Y graduate trackster signs with Nik



    A BYU graduate student made the marketing division of Nike very happy this month.

    Former BYU track star Sean Maye became a true billboard March 8 when he helped the USA track team win the World Indoor Championships in Paris, France with Nike’s famous slogan “Just Do It” riding across his back.

    But what this 26-year-old graduate student doesn’t tell you is, Nike could alter that famous catch phrase just a little to fit his story.

    How about, “Just did it — finally.”

    Maye’s story at BYU began when Williard Hirschi, BYU’s men’s track coach, recruited him in 1992 from Merit Junior College in Oakland, Calif.

    Maye had already posted some impressive times in the 400-meter and half-mile events in his first two years at the collegiate level, and Hirschi knew his experience would help BYU immediately.

    “Just his presence on the team helps us. He had already performed on a level above our other 400-meter runners,” he said.

    Maye had some impressive highlights in a Cougar uniform. He won a conference championship in the 400-meters and was one of the quickest runners around.

    “I think he has the second best 400-meter time in BYU history,” Hirschi said. “He’s one of the best we’ve ever had.”

    The weird thing is Maye’s name is not synonymous with the BYU track program.

    “He was very effluent, with a lot of grace and ease of motion. He had excellent skills,” Hirschi recalled.

    It was that grace and ease which gave Maye many close calls with the finish line.

    But “close” — didn’t always win races.

    “I knew he was capable of running better. He got in some races with some really good athletes and he would get intimidated by the competition. He just lacked confidence,” Hirschi said.

    Hirschi continued to work with Maye, knowing his true running potential would some day eventually evolve.

    In the meantime, Maye developed other positive assets that helped his team.

    “He worked hard even when he knew he wasn’t running at his best. He was fun to be around and wasn’t a complainer. He was always encouraging others and motivated people to work hard,” Hirschi said. “He was a leader.”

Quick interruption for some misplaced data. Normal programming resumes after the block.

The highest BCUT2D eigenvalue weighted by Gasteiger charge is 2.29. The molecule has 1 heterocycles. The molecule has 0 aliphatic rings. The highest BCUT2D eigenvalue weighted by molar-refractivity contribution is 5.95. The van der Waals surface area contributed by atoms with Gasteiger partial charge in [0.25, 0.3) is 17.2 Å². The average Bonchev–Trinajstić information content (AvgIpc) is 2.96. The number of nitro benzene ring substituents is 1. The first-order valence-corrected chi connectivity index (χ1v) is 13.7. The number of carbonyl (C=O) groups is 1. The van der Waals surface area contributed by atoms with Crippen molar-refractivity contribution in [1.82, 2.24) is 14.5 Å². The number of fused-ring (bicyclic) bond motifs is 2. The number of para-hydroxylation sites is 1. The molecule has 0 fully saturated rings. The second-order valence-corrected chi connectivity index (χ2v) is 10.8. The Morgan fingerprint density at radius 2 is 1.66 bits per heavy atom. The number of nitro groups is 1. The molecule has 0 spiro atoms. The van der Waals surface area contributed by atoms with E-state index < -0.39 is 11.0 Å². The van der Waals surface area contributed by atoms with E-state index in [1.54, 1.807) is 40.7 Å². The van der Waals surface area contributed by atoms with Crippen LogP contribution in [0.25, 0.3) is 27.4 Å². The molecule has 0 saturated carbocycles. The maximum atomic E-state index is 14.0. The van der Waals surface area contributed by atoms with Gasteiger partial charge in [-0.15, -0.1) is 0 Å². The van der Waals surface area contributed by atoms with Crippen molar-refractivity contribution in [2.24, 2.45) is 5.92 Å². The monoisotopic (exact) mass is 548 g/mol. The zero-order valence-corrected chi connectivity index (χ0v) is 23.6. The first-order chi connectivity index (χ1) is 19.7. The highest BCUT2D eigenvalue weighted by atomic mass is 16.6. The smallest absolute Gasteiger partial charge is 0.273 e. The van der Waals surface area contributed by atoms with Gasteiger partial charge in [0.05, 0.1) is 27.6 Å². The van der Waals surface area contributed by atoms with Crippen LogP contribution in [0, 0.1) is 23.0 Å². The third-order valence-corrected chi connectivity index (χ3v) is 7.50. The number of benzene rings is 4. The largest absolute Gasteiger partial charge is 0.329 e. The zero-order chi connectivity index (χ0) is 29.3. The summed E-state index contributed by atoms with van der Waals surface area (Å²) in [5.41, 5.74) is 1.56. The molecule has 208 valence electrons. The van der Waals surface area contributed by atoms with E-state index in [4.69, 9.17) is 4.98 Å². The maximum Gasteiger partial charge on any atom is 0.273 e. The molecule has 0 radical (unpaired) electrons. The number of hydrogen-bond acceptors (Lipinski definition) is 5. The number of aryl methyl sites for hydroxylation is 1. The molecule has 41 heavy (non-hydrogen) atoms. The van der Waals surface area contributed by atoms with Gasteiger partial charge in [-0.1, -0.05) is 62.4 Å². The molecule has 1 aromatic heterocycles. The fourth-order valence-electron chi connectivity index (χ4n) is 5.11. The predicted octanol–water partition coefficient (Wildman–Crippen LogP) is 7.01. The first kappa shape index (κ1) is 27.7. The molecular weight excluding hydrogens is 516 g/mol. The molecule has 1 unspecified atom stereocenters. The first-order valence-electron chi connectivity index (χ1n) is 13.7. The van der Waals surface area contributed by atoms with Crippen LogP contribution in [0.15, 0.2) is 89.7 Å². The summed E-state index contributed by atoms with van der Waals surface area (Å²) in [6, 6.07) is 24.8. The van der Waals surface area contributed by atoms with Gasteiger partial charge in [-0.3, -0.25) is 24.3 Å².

Maye had already assumed the roles of provider, husband and daddy when he married in 1991.

    Maye quietly left the BYU track program when his college eligibility expired in 1994.

    But the desire to compete didn’t go away.

    Nike provided Maye with the chance to compete at the professional level when they saw him run the 400 and 800 at a meet in 1994.

    And it was ultimately that sponsorship that help Maye achieve his true running potential.

    At the Olympic trials in 1996, Maye had a chance to represent the USA track and field team in Atlanta, and he also had a chance to prove his ability.

    Once again he fell short.

    “I wasn’t in shape for that meet. I wasn’t motivated,” Maye said.

    The motivation finally came when he finished dead last at the Olympic trials and Nike suspended his sponsorship until he could prove his talent again.

    “If I would’ve just quit (my career) at the Olympics, I wouldn’t have been able to compete in France,” he said.

    He would probably never know what he was capable of, either.

    Maye decided in August 1996 that it was time to get serious about his sport.

    He began to train with coach Hirschi again and wanted to qualify at the Nationals in Atlanta. The top four would go on to represent the USA as a 4×400 relay team in Paris.

    The goal wasn’t unachievable, but it would take some hard work.

    “I knew if I could run like coach trained me, I could run my race,” Maye said. “I started to visualize how I would run my races and things started happening.”

    After his fourth-place finish allowed him to move on to France, Maye started to gain confidence in his talent and himself.

    “The biggest change when I run now is my attitude. I used to get psyched-out when I would think about the talent I was up against,” he said.

    Shaking off the chains of defeat finally came at the hands of success and winning in France this month set a new tone for Maye’s running career.

    “I have a lot of confidence now. I know if I don’t worry about the competition and just run my race I’ll do okay.” he said.

    It took awhile, but Sean Maye did finally run “his race.”

    Print Friendly, PDF & Email